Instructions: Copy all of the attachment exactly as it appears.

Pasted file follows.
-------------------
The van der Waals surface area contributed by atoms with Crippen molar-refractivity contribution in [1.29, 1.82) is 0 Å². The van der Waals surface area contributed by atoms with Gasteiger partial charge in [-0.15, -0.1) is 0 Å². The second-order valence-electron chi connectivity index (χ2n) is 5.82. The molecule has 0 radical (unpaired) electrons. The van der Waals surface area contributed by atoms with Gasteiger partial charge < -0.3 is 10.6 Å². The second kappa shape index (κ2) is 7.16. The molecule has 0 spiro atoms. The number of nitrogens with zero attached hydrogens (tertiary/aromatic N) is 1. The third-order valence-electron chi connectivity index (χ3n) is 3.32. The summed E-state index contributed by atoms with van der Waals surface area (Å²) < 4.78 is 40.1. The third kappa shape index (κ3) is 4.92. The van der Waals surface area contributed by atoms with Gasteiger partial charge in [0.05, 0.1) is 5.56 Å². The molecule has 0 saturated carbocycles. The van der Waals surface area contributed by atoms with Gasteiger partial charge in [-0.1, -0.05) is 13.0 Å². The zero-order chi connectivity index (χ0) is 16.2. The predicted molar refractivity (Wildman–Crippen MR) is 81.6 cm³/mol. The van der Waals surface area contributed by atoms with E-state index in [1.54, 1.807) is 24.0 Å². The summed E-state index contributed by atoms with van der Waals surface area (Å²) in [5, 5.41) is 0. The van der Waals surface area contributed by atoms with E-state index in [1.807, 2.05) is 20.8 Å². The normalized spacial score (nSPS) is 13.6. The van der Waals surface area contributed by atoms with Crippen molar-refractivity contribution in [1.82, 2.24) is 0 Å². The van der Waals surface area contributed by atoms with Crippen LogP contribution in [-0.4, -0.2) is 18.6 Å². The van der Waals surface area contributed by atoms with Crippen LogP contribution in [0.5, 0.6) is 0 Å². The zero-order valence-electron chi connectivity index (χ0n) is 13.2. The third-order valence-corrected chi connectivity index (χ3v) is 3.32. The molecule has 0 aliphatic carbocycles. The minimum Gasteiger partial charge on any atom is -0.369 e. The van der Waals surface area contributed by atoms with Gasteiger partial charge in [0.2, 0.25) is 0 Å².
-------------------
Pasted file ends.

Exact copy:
The van der Waals surface area contributed by atoms with Crippen molar-refractivity contribution in [1.29, 1.82) is 0 Å². The van der Waals surface area contributed by atoms with Gasteiger partial charge in [-0.15, -0.1) is 0 Å². The second-order valence-electron chi connectivity index (χ2n) is 5.82. The molecule has 0 radical (unpaired) electrons. The van der Waals surface area contributed by atoms with Gasteiger partial charge < -0.3 is 10.6 Å². The second kappa shape index (κ2) is 7.16. The molecule has 0 spiro atoms. The number of nitrogens with zero attached hydrogens (tertiary/aromatic N) is 1. The third-order valence-electron chi connectivity index (χ3n) is 3.32. The summed E-state index contributed by atoms with van der Waals surface area (Å²) < 4.78 is 40.1. The third kappa shape index (κ3) is 4.92. The van der Waals surface area contributed by atoms with Gasteiger partial charge in [0.05, 0.1) is 5.56 Å². The molecule has 0 saturated carbocycles. The van der Waals surface area contributed by atoms with Gasteiger partial charge in [-0.1, -0.05) is 13.0 Å². The zero-order chi connectivity index (χ0) is 16.2. The predicted molar refractivity (Wildman–Crippen MR) is 81.6 cm³/mol. The van der Waals surface area contributed by atoms with E-state index in [1.54, 1.807) is 24.0 Å². The summed E-state index contributed by atoms with van der Waals surface area (Å²) in [5, 5.41) is 0. The van der Waals surface area contributed by atoms with E-state index in [1.807, 2.05) is 20.8 Å². The normalized spacial score (nSPS) is 13.6. The van der Waals surface area contributed by atoms with Crippen molar-refractivity contribution in [1.82, 2.24) is 0 Å². The van der Waals surface area contributed by atoms with Crippen LogP contribution in [-0.4, -0.2) is 18.6 Å². The van der Waals surface area contributed by atoms with Crippen LogP contribution in [0.5, 0.6) is 0 Å². The zero-order valence-electron chi connectivity index (χ0n) is 13.2. The third-order valence-corrected chi connectivity index (χ3v) is 3.32. The molecule has 0 aliphatic carbocycles. The minimum Gasteiger partial charge on any atom is -0.369 e. The van der Waals surface area contributed by atoms with Gasteiger partial charge in [0.2, 0.25) is 0 Å².